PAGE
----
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About ICD

An implantable cardioverter defibrillator, or ICD, is an electronic device that treats your arrhythmia and prevents your heart from beating too fast (tachyarrhythmia) or too slow (bradycardia).

An ICD consists of a pulse generator, or defibrillator, and leads. The defibrillator is like a small computer that runs on a battery. The battery and circuitry are sealed inside a titanium case. The leads are insulated wires that connect the defibrillator to your heart.

The defibrillator continually monitors your heart rhythm and has been programmed by your cardiologist to respond in specific ways to treat your arrhythmia. There are three ways the ICD may respond: pacing, cardioversion and defibrillation.


This may be used to treat slow or fast rhythms. If your heart beats too slowly or (below a limit set by your cardiologist), your ICD will detect this and will deliver pacing impulses to stimulate your heart. It will continue to do this until your heart starts to beat at a normal rate on its own.

Your cardiologist may also program your ICD to deliver a sequence of pacing impulses as the first step in the treatment of a rapid heart rhythm. One particular form of rapid heart rhythm that is treated this way is called ventricular tachycardia (VT). If normal rhythm is restored no further treatment is delivered.


If pacing does not stop the arrhythmia, the ICD will deliver the next therapy – cardioversion. This involves delivering stronger electrical impulses to the heart muscle. Cardioversion shocks may progress from low energy to high energy as needed.


This is similar to cardioversion, but delivers a stronger high energy shock to your heart. This is used when pacing and cardioversion have not been successful in treating VT. It is also always used first to treat a different form of rapid heart rhythm, ventricular fibrillation (VF). VF is where several areas of the heart muscle are contracting in a disorganised and erratic manner. If this happens the heart muscle quivers and the heart no longer pumps any blood at all. The body quickly becomes starved of oxygen and you would usually pass out within a few seconds. This situation is called cardiac arrest.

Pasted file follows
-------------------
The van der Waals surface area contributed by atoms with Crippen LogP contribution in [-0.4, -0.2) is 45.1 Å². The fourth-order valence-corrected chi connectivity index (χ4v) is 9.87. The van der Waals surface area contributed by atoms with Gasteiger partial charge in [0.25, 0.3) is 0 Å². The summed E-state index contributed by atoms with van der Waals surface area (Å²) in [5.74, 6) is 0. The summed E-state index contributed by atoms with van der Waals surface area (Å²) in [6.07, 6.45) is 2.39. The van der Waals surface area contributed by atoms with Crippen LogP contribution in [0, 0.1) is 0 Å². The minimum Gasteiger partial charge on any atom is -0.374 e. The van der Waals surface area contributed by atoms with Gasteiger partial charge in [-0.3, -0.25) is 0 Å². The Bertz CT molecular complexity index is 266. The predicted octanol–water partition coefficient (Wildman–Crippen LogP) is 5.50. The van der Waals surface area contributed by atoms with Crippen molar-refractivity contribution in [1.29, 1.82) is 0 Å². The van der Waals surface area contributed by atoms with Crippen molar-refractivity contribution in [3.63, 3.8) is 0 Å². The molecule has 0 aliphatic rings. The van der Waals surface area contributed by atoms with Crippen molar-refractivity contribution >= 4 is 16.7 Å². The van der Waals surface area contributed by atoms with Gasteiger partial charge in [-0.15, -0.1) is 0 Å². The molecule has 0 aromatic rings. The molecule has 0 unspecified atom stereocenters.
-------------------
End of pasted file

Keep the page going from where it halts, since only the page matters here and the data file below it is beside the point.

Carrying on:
The electrical current from the ICD during defibrillation passes through the heart, shocking your heart out of VT or VF and stopping the erratic electrical activity allowing the heart to return to a more regular rhythm within those first crucial seconds.


A programmer is a machine that is kept by your cardiologist and used to communicate with your ICD via radiofrequency waves. It is used to program the settings of your ICD so that it is fine-tuned to your specific needs. The programmer also reads information contained in the ICD.

Detailed data, including date and time, is provided by the ICD regarding any rapid or slow rhythms you may have had and how they were treated by your device.

What do the treatments feel like?


Most people do not feel these impulses and may not be aware that pacing is occurring. If the pacing is to stop VT, you may feel a slight fluttering sensation in your heart. Clinical data suggests that around 90% of VTs are stopped by pacing.


Most people say this is mildly uncomfortable and describe it as a sharp thump to the chest.